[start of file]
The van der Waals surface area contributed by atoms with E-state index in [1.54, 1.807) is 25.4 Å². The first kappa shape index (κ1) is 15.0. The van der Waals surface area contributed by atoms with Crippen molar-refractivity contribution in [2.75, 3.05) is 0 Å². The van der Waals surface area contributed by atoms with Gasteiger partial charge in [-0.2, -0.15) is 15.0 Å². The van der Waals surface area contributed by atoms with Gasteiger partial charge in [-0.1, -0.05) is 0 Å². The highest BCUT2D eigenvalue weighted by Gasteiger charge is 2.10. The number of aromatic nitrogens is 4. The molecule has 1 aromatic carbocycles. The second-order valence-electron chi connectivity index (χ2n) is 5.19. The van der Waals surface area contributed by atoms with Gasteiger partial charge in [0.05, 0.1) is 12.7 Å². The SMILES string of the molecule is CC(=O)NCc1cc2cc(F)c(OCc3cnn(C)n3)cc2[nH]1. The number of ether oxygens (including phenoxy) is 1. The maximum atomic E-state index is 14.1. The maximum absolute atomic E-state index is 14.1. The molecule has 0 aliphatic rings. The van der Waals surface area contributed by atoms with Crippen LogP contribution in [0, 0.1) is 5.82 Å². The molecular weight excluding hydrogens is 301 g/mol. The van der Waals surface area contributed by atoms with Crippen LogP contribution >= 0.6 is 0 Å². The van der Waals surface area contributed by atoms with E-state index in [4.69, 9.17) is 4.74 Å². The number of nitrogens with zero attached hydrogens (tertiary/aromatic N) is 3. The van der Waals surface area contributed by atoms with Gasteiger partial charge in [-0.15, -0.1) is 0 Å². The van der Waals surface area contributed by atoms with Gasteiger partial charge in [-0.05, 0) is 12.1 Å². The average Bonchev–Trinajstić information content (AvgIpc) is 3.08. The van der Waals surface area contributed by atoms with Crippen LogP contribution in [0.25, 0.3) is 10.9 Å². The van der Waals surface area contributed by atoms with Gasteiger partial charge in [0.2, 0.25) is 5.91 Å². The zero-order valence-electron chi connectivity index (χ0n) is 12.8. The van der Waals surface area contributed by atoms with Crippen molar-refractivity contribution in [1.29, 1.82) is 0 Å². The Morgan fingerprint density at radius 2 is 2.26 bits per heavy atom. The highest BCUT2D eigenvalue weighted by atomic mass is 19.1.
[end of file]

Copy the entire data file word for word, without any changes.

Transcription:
The van der Waals surface area contributed by atoms with E-state index in [1.54, 1.807) is 25.4 Å². The first kappa shape index (κ1) is 15.0. The van der Waals surface area contributed by atoms with Crippen molar-refractivity contribution in [2.75, 3.05) is 0 Å². The van der Waals surface area contributed by atoms with Gasteiger partial charge in [-0.2, -0.15) is 15.0 Å². The van der Waals surface area contributed by atoms with Gasteiger partial charge in [-0.1, -0.05) is 0 Å². The highest BCUT2D eigenvalue weighted by Gasteiger charge is 2.10. The number of aromatic nitrogens is 4. The molecule has 1 aromatic carbocycles. The second-order valence-electron chi connectivity index (χ2n) is 5.19. The van der Waals surface area contributed by atoms with Gasteiger partial charge in [0.05, 0.1) is 12.7 Å². The SMILES string of the molecule is CC(=O)NCc1cc2cc(F)c(OCc3cnn(C)n3)cc2[nH]1. The number of ether oxygens (including phenoxy) is 1. The maximum atomic E-state index is 14.1. The maximum absolute atomic E-state index is 14.1. The molecule has 0 aliphatic rings. The van der Waals surface area contributed by atoms with Crippen LogP contribution in [0, 0.1) is 5.82 Å². The molecular weight excluding hydrogens is 301 g/mol. The van der Waals surface area contributed by atoms with Crippen LogP contribution >= 0.6 is 0 Å². The van der Waals surface area contributed by atoms with E-state index in [4.69, 9.17) is 4.74 Å². The number of nitrogens with zero attached hydrogens (tertiary/aromatic N) is 3. The van der Waals surface area contributed by atoms with Gasteiger partial charge in [-0.15, -0.1) is 0 Å². The van der Waals surface area contributed by atoms with Gasteiger partial charge in [-0.05, 0) is 12.1 Å². The average Bonchev–Trinajstić information content (AvgIpc) is 3.08. The van der Waals surface area contributed by atoms with Crippen LogP contribution in [0.25, 0.3) is 10.9 Å². The van der Waals surface area contributed by atoms with Gasteiger partial charge in [0.2, 0.25) is 5.91 Å². The zero-order valence-electron chi connectivity index (χ0n) is 12.8. The van der Waals surface area contributed by atoms with Crippen molar-refractivity contribution in [1.29, 1.82) is 0 Å². The Morgan fingerprint density at radius 2 is 2.26 bits per heavy atom. The highest BCUT2D eigenvalue weighted by atomic mass is 19.1.